... the incalculable advantage that Pacific Coast ports are open all the year round. One year, of 65,000,000 bushels of grain from the prairie provinces that passed over the Great Lakes forty-three per cent. went out by way of Buffalo to American ports. Why? Because the glut was so great, the facilities so inadequate for the enormous crop, the insurance so high, that the grain could not be rushed seaward fast enough before close of navigation. Through Vancouver during this very period there passed only 750,000 bushels of wheat. ...
— The Canadian Commonwealth • Agnes C. Laut

... conspire to make the labourer a pauper even if he would aspire to independence, until, through early and improvident marriages, the lax treatment of bastardy, &c., paupers became a glut in the market so to speak, and, finding the doles less satisfactory in consequence, discontent, riot, and incendiarism, manifested themselves in many places; hence the inuendo of the Rev. Mr. Morice, the magistrate, about the ...
— Fragments of Two Centuries - Glimpses of Country Life when George III. was King • Alfred Kingston

... dem Duft hervor; 10 Die Winde schwangen leise Flgel, Umsausten schauerlich mein Ohr; Die Nacht schuf tausend Ungeheuer, Doch frisch und frhlich war mein Mut: In meinen Adern, welches Feuer! 15 In meinem Herzen, welche Glut! ...
— A Book Of German Lyrics • Various

... old clergyman's voice rose above the tumult,—"you will have your way for a season. You will commit injustice with a high hand. You will glut your cruelty upon the defenceless and oppressed. But, as there is a God in heaven,"—he lifted up his blind white face, and with his trembling hands shook his staff on high, like a prophet foretelling ...
— Cudjo's Cave • J. T. Trowbridge

... conception they had of the situation—they had witnessed the flight of the two fugitives, the runaway of the wheelers, and believed the remaining passengers would be helpless victims. They came on, savage and confident, not anticipating a fight, but a massacre—shrieking prisoners, and a glut of revenge. ...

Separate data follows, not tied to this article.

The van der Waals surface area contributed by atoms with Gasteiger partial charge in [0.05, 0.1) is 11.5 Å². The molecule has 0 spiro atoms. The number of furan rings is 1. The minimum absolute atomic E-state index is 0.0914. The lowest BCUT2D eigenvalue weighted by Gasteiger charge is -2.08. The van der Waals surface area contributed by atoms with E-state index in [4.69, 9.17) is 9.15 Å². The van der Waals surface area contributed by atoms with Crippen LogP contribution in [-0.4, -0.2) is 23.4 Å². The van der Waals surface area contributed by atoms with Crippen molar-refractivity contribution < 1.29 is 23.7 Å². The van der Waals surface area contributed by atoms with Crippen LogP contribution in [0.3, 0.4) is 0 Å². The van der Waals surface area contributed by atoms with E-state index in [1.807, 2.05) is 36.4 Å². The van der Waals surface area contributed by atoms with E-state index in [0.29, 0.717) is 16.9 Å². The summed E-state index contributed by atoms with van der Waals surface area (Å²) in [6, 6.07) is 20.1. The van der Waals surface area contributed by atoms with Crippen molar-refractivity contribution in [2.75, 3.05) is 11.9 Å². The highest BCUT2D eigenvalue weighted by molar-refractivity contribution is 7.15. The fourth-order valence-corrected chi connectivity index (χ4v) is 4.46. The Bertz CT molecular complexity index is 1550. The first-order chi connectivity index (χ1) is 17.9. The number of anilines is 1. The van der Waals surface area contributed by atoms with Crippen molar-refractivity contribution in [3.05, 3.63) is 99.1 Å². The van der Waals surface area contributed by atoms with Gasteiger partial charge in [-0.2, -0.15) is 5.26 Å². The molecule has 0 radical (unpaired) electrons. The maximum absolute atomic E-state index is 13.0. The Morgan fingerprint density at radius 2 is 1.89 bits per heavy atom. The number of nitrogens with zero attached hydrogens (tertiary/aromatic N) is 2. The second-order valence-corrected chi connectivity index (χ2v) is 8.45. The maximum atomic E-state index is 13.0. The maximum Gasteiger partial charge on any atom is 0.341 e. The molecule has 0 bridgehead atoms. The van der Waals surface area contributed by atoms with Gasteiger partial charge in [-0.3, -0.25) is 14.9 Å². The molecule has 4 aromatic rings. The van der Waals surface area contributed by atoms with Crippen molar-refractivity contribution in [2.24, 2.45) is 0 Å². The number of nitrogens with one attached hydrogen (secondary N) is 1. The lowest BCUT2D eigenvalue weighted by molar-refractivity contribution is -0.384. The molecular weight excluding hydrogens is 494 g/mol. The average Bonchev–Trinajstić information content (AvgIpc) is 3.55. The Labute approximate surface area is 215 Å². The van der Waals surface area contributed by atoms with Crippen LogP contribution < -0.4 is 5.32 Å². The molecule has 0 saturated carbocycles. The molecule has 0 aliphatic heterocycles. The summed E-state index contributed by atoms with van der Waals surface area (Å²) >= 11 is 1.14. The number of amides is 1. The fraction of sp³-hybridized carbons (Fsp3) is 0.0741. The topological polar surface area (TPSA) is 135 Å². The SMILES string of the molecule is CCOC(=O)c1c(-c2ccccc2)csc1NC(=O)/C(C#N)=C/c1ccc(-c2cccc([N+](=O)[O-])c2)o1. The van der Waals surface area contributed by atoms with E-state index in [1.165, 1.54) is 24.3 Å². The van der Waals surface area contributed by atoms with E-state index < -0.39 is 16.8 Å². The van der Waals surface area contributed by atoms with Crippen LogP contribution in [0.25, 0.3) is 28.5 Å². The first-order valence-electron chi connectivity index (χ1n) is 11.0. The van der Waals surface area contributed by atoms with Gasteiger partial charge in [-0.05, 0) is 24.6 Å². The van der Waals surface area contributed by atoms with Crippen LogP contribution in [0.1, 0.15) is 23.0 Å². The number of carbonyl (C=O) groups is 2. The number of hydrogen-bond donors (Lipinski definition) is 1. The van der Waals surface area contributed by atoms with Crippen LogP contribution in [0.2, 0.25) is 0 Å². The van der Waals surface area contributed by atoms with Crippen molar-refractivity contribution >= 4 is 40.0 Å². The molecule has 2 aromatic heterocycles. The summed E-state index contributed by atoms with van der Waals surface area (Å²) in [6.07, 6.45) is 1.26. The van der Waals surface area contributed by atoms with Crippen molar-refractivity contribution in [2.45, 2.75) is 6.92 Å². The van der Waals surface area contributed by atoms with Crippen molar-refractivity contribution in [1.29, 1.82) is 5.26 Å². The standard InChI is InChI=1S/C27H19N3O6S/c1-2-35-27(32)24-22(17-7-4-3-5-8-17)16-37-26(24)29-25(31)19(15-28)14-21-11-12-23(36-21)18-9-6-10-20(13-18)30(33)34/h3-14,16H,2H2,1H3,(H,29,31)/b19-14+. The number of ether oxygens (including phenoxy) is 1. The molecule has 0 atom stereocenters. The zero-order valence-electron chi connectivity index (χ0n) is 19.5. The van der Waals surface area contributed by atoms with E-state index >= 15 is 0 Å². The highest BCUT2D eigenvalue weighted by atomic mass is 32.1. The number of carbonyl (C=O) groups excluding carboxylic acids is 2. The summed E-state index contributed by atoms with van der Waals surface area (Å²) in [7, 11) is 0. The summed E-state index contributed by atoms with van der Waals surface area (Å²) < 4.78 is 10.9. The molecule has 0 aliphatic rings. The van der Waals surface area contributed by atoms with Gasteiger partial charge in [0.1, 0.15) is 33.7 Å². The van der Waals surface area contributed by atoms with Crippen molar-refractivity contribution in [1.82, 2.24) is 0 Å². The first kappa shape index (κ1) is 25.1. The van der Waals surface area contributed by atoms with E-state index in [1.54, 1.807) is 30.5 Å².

— Molly McDonald - A Tale of the Old Frontier • Randall Parrish

... if he had only chosen to walk with it into the market, might have produced a very alarming effect on some minor description of securities. Cherries were taken very freely at twopence a pound, and Spanish (liquorice) at a shade lower than yesterday. There has been a most disgusting glut of tallow all the week, which has had an alarming effect on dips, and thrown a still further gloom ...
— Punch, Volume 101, Jubilee Issue, July 18, 1891 • Various

... himself to fly. But he prevented all from advancing to the swift ships, whilst standing himself between the Trojans and Greeks he raged impetuously. And spears hurled against him from daring hands, stuck, some indeed in his ample shield, and many, though eager to glut themselves with his flesh, stood fixed in the ground between, before they ...
— The Iliad of Homer (1873) • Homer

... levellers, who under the specious pretext of salutary reform seek, like the jacobin revolutionists of France, the subversion of all order, and the substitution in its stead, of a reign of terror, anarchy, and rapine, amidst the horrors of which they may satiate their avarice, and glut their revenge. Let then the purity of my motives be unimpeached, if I should be defeated in the accomplishment of my object. But why should I despair of success, when I have every support that ought to ensure it? Right, reason, expediency, morality, religion, are all on ...